A person’s name is one of his most precious possessions. To call a person by his name, to remember his name after you have met him, shows that you value that person. Many will be impressed that you remember. They will see it as a sign that you care. O Soul, remember names as a first step into a person’s life. The respect you show others by doing this may allow you to know the person behind the name. This is true, of course, of God, and no less true of human beings.
Below is Chris Underwood’s “Encouragement Note” for April. Chris is a Christian from Chicago IL.
“You build on failure. You use it as a stepping stone. Close the door on the past. You don’t try to forget the mistakes, but you don’t dwell on it. You don’t let it have any of your energy, or any of your time, or any of your space.” ―Johnny Cash
Philippians 3:13-14 Brethren, I count not myself to have apprehended: but this one thing I do, forgetting those things which are behind, and reaching forth unto those things which are before, I press toward the mark for the prize of the high calling of God in Christ Jesus.
Some businesses have entire departments responsible to deliver “Lessons Learned” training in an effort to bring awareness and compliance to their workforce. We may call it learning from your mistakes, whether the work is hospital surgery, drugstore prescriptions, or packing a parachute for one hundred people where it is not acceptable to have 99% success rate (think about that next time you have surgery, pick up a prescription or jump out of a plane).
Mistakes can be fatal, even when people do their work in good conscience. The memory of acting in good conscience and committing sin may lead to a lifetime of regrets, anguish and worry that can cause us to be “stuck” in the mud, and fail to move forward. Continue reading
“Hear my cry, O God; attend unto my prayer. From the end of the earth will I cry unto thee, when my heart is overwhelmed: lead me to the rock that is higher than I. For thou hast been a shelter for me, and a strong tower from the enemy. I will abide in thy tabernacle forever: I will trust in the covert of thy wings.” Selah. (Psalm 61:1‑4). When my heart is overwhelmed. . .to be over-whelmed means, “to the mind covered or muffled up with sorrow.” [Wilson’s Old Testament Word Studies]. What do we do when our hearts are simply overwhelmed? This psalm should give comfort to many a person who has struggled in finding words to express to God. The psalmist tells us how to deal with situations such as this.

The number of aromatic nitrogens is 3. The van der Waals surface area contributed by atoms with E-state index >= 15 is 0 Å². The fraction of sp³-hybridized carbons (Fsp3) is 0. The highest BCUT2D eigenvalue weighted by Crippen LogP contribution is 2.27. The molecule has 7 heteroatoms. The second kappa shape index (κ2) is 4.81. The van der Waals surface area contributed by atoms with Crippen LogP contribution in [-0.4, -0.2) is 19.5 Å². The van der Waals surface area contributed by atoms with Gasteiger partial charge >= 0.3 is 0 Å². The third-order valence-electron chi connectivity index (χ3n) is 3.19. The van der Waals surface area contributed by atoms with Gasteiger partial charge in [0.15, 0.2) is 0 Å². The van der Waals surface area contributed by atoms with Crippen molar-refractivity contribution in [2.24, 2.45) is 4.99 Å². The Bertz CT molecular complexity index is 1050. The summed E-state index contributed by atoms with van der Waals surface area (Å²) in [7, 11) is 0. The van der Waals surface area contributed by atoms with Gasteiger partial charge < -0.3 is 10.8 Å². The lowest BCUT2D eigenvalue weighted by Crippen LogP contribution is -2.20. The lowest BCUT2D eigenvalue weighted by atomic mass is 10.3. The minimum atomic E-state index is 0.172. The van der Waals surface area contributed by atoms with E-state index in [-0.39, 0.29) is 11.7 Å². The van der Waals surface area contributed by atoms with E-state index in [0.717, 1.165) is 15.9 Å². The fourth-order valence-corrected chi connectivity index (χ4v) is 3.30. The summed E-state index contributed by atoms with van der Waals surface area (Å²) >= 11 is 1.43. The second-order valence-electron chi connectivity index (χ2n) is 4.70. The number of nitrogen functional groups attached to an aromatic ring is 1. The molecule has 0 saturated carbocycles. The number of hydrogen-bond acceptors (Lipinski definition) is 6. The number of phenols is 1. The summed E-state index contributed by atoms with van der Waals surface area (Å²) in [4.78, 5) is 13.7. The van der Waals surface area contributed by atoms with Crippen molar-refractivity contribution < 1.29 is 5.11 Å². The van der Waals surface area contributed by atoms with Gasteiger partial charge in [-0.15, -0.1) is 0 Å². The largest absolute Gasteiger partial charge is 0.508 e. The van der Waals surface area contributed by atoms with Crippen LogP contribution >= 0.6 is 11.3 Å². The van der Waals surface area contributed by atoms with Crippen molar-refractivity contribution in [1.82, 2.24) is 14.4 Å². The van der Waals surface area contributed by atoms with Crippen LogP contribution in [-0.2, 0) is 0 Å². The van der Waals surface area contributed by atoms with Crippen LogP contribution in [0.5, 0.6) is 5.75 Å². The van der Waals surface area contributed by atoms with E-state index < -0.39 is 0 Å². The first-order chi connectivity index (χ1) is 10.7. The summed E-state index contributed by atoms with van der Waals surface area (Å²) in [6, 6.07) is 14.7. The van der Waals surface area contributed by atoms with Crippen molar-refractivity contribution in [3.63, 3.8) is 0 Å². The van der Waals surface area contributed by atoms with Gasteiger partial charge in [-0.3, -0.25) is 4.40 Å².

First of all, we are instructed to pray. The very thing that we may struggle with is what we are instructed to do. I am reminded of the statement made by the apostle Paul in Romans 8:26, “Likewise the Spirit also helpeth our infirmities: for we know not what we should pray for as we ought: but the Spirit itself maketh intercession for us with groanings which cannot be uttered.” The psalmist asked God to “attend unto my prayer.” Listen or give attention to my prayer. We have that assurance from God’s word in many places. John states, “And this is the confidence that we have in him, that, if we ask any thing according to his will, he heareth us:” (I John 5:14). Don’t forget to pray!
Second, remember what God has done for you. The psalmist proclaimed, “thou hast been a shelter for me.” Remember all the blessings you have enjoyed, both physical and spiritual. When we look at what God has done for us, it should help us to face whatever is confronting us at the present time.
Third, we need to abide in the tabernacle. To do so is to be in the presence of God. We need to stay close to God. We need to walk closer to God each day of our lives. Notice another statement found in Psalm 27:5 “For in the time of trouble he shall hide me in his pavilion: in the secret of his tabernacle shall he hide me; he shall set me up upon a rock.”
Finally, we need to trust God. We may not understand why certain things happen, but we need faith that is strong enough to trust God. (Psalm 62:8; Isaiah 26:3,4).
Pray. . . Remember. . . Abide. . . Trust.
Larry Cole – Montrose Church of Christ, Carthage, TN